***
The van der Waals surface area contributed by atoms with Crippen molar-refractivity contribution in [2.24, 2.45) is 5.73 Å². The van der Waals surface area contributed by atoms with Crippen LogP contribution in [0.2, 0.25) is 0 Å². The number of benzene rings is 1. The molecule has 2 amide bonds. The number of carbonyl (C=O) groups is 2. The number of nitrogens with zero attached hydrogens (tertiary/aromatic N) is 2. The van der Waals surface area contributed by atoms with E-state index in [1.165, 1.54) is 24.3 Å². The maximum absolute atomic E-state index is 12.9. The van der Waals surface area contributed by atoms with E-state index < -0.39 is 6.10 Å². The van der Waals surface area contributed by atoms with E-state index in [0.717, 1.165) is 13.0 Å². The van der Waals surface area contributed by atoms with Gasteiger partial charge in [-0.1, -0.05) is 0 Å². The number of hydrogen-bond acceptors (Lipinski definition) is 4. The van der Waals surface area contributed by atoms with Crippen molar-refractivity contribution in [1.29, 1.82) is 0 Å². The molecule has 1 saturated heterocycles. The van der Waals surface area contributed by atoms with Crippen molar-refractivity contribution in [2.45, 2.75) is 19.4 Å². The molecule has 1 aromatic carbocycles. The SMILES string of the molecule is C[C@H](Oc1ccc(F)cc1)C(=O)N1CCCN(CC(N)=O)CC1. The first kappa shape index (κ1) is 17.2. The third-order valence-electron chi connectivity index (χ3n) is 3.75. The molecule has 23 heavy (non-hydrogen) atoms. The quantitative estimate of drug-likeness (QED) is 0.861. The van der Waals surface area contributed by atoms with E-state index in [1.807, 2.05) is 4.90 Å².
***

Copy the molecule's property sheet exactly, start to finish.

The van der Waals surface area contributed by atoms with Crippen molar-refractivity contribution in [2.24, 2.45) is 5.73 Å². The van der Waals surface area contributed by atoms with Crippen LogP contribution in [0.2, 0.25) is 0 Å². The number of benzene rings is 1. The molecule has 2 amide bonds. The number of carbonyl (C=O) groups is 2. The number of nitrogens with zero attached hydrogens (tertiary/aromatic N) is 2. The van der Waals surface area contributed by atoms with E-state index in [1.165, 1.54) is 24.3 Å². The maximum absolute atomic E-state index is 12.9. The van der Waals surface area contributed by atoms with E-state index < -0.39 is 6.10 Å². The van der Waals surface area contributed by atoms with E-state index in [0.717, 1.165) is 13.0 Å². The van der Waals surface area contributed by atoms with Gasteiger partial charge in [-0.1, -0.05) is 0 Å². The number of hydrogen-bond acceptors (Lipinski definition) is 4. The van der Waals surface area contributed by atoms with Crippen molar-refractivity contribution in [1.29, 1.82) is 0 Å². The molecule has 1 saturated heterocycles. The van der Waals surface area contributed by atoms with Crippen molar-refractivity contribution in [2.45, 2.75) is 19.4 Å². The molecule has 1 aromatic carbocycles. The SMILES string of the molecule is C[C@H](Oc1ccc(F)cc1)C(=O)N1CCCN(CC(N)=O)CC1. The first kappa shape index (κ1) is 17.2. The third-order valence-electron chi connectivity index (χ3n) is 3.75. The molecule has 23 heavy (non-hydrogen) atoms. The quantitative estimate of drug-likeness (QED) is 0.861. The van der Waals surface area contributed by atoms with E-state index in [1.807, 2.05) is 4.90 Å².